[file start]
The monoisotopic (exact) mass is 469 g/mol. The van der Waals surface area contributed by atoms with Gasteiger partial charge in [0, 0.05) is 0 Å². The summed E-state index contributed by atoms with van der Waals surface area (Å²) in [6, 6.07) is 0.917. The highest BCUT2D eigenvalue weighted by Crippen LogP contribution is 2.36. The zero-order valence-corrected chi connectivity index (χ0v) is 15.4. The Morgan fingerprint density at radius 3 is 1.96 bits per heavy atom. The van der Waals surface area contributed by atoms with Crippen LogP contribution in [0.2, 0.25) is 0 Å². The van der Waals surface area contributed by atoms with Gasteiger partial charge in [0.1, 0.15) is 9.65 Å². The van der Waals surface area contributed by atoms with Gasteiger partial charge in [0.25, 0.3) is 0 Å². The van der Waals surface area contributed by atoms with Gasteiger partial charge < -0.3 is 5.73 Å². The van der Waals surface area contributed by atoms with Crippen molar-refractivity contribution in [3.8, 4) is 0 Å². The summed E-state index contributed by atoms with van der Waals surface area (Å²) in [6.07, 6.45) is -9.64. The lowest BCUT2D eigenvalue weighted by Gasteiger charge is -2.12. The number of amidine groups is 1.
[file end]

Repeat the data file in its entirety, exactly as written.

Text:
The monoisotopic (exact) mass is 469 g/mol. The van der Waals surface area contributed by atoms with Gasteiger partial charge in [0, 0.05) is 0 Å². The summed E-state index contributed by atoms with van der Waals surface area (Å²) in [6, 6.07) is 0.917. The highest BCUT2D eigenvalue weighted by Crippen LogP contribution is 2.36. The zero-order valence-corrected chi connectivity index (χ0v) is 15.4. The Morgan fingerprint density at radius 3 is 1.96 bits per heavy atom. The van der Waals surface area contributed by atoms with Crippen LogP contribution in [0.2, 0.25) is 0 Å². The van der Waals surface area contributed by atoms with Gasteiger partial charge in [0.1, 0.15) is 9.65 Å². The van der Waals surface area contributed by atoms with Gasteiger partial charge in [0.25, 0.3) is 0 Å². The van der Waals surface area contributed by atoms with Gasteiger partial charge < -0.3 is 5.73 Å². The van der Waals surface area contributed by atoms with Crippen molar-refractivity contribution in [3.8, 4) is 0 Å². The summed E-state index contributed by atoms with van der Waals surface area (Å²) in [6.07, 6.45) is -9.64. The lowest BCUT2D eigenvalue weighted by Gasteiger charge is -2.12. The number of amidine groups is 1.